Understanding Your Cat’s Food Diet properly

The essential guide to cat food diets: what you need to know
When admiring our serenely sleeping cats snuggled comfortably at the end of the bed, it is difficult to rationalize that these beautiful and elegant creatures who have become companions and caring confidants over the years are actually thin, that is, killing machines when It’s about your eating habits.
For most cat owners, the fact that we actually house an expert killer is something we prefer to turn a blind eye to. However, the impressive characteristics of a born predator are difficult to deny; Agile and strong bodies with lightning reflexes, quiet stealthy march, sharp claws, long canine teeth, excellent night vision, highly tuned hearing and a sense of superior smell.
Recognizing the obviously obvious truth about these unique creatures with whom we share our lives is critical to understanding all aspects of their medical care. So why do you often forget this when it comes to the most essential issue: the nutrition of cat food!
What do you feed your cat?
Jenny Philip BVMS MRCVS, clinical director of Klinic and veterinarian of the veterinarian, knows the importance of giving your cat a natural balanced diet based on science, which provides them with the nutrients they need to thrive, knows firsthand how deficient some can be commercially prepared cat food brands from a nutritional point of view.
Currently, 70% of cat owners in the United Kingdom feed their cat on a commercially prepared diet, of which half feed a mixture of wet and dry cat food; the other 30% of the owners feed leftovers from the table, diets based on raw meat or allow their cats to eat live prey.
Diets for raw and live prey animals are potentially very biologically appropriate. However, at home prepared diets are notoriously difficult to balance properly and can take a long time and are inconvenient for most. Worryingly, a recent study in the United States found that 84% of these home-prepared diets are deficient in multiple nutrients.
Even so, some commercially prepared cat food recipes are equally inappropriate; They can be better balanced on paper, but just look at the back of a package of some of these commercial cat foods to highlight their shortcomings.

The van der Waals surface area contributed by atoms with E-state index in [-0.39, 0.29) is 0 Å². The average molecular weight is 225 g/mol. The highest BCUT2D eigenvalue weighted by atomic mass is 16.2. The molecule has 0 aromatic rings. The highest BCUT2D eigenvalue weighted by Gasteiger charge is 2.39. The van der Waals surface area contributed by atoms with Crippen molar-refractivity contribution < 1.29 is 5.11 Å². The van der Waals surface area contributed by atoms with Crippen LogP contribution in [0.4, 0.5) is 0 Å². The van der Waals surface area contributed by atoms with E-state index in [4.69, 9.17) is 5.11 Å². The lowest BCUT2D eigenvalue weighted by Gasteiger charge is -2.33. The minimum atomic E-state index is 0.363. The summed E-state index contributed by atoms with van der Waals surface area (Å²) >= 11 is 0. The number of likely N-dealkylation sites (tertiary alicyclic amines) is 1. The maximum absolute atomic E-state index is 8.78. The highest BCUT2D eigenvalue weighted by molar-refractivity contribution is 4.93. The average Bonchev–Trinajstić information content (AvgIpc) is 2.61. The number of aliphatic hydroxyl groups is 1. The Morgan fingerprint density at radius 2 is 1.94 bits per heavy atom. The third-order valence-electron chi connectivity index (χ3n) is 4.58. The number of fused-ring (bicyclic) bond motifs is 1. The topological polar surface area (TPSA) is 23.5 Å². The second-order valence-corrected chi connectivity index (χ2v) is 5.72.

For example, take the two best brands of dry cat food market leaders; The analytical components (these are the ingredients in cat food) read 30-32% protein, 10% fat and 7.5-8.5% ash. What the manufacturer does not need to declare is the carbohydrate content. Most of these dry diets have more than 40% carbohydrates and depend on carbohydrates to create the croquette structure. So why is the high carbohydrate content of cats’ diet worrisome?
Are cats carnivorous or omnivorous?
Cats do not need a high carbohydrate diet, in fact it goes against their biological composition.
Cats are biologically different from us; They are classified as obligate carnivores. If you are a “carnivore,” you get your energy and nutrients from an exclusive diet or primarily from animal tissue. If you are an ‘obligate carnivore’, it depends solely on animal tissue rather than an optional carnivore that, in the absence of meat, may choose to use non-animal sources for its nutritional needs. In contrast, humans are classified as omnivorous, deriving their energy from a variety of food sources, and dogs are a matter of controversy and can be classified as omnivorous or facultative carnivores.
The natural diet of the domestic cat consists of small rodents and mammals. On average, one element of prey is 62% animal-derived protein, 10% fat with 14% ash, which is mainly bone mineral content (see table below).
Prey species -% crude protein -% fat -% ash
• Mouse – 62 – 11 – 13
• Rat – 63 – 9 – 14
• Little bird – 62 – 9 – 15
This protein-rich diet has caused forced carnivores to evolve with completely different biochemical pathways to process food and metabolize nutrients compared to other species with which we are familiar, such as dogs or ourselves.
Cats need protein for energy, not carbohydrates!
The universal source of energy for all cells in any creature is glucose. For humans and dogs, glucose is readily available by breaking down carbohydrates in our diets.

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